Adapted from Violence/ Some adolescents get involved in unhealthy dating relationships.One in 10 adolescents reported being hit or physically hurt on purpose by a boyfriend or girlfriend at least once in the previous year.
Specifically, they wanted to know if the children had dating partners who had sworn at them, insulted them or treated them disrespectfully in public.
They also inquired about actual physical violence — if they had been pushed or shoved or had something thrown at them.
Five years later, that same group was questioned about health behaviors — things like suicidal thoughts, self-esteem, sexually risky behavior, depression, smoking and drug use — as well as if they had been the recipient of aggressive behavior by their partner in the past year.
It is what was traditionally the definition of domestic violence and is generally illustrated with the "Power and Control Wheel" Recent research has questioned whether certain effects of domestic violence exposure on children are moderated and/or mediated by maternal psychological response such as maternal post-traumatic stress disorder, dissociation, and related biological markers.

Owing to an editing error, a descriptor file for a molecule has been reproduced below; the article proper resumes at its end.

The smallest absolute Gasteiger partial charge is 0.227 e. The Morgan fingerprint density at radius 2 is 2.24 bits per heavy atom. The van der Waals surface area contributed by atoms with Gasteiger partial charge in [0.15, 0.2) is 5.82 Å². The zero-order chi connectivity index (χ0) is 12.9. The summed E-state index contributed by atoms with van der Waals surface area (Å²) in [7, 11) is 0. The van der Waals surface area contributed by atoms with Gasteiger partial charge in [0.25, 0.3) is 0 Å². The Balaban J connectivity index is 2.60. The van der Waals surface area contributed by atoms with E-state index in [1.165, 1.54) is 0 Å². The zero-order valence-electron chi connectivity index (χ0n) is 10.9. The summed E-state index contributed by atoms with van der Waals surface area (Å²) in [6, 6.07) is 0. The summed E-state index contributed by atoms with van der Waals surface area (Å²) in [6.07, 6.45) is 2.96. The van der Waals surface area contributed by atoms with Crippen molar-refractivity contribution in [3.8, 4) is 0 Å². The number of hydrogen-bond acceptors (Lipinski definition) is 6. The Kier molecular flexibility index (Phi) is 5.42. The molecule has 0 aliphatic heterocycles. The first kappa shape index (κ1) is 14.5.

An estimated 1/5 to 1/3 of teenagers subject to viewing domestic violence situations experience teen dating violence, regularly abusing or being abused by their partners verbally, mentally, emotionally, sexually and/or physically.
Thirty to 50% of dating relationships can exhibit the same cycle of escalating violence in their marital relationships. Straus believes that disciplinary spanking forms "the most prevalent and important form of violence in American families", whose effects contribute to several major societal problems, including later assaults on spouses.
For teens, dating is about more than just finding a boyfriend or girlfriend.
It’s a critical part of adolescent development, but with reports of increased violence occurring within relationships, there is growing concern about how that early experience with dating aggression can impact young-adult relationships.
According to the Centers for Disease Control, 9.4% of teens in a recent survey reported being physically abused by a romantic partner in the past 12 months — that included being slapped, hit or intentionally injured.
There is also evidence that adolescents who experience violence in early relationships are more vulnerable to being abused again, and indeed the latest study on the issue published in the journal Pediatrics shows that teens who experienced aggression from a romantic partner between the ages of 12 and 18 were up to three times as likely to be revictimized in relationships as young adults.
(MORE: How Teen Rejection Can Lead to Chronic Disease Later in Life) Researchers from Cornell University tracked nearly 6,000 kids between the ages of 12 and 18 who were in heterosexual relationships, asking them about their experiences with dating violence.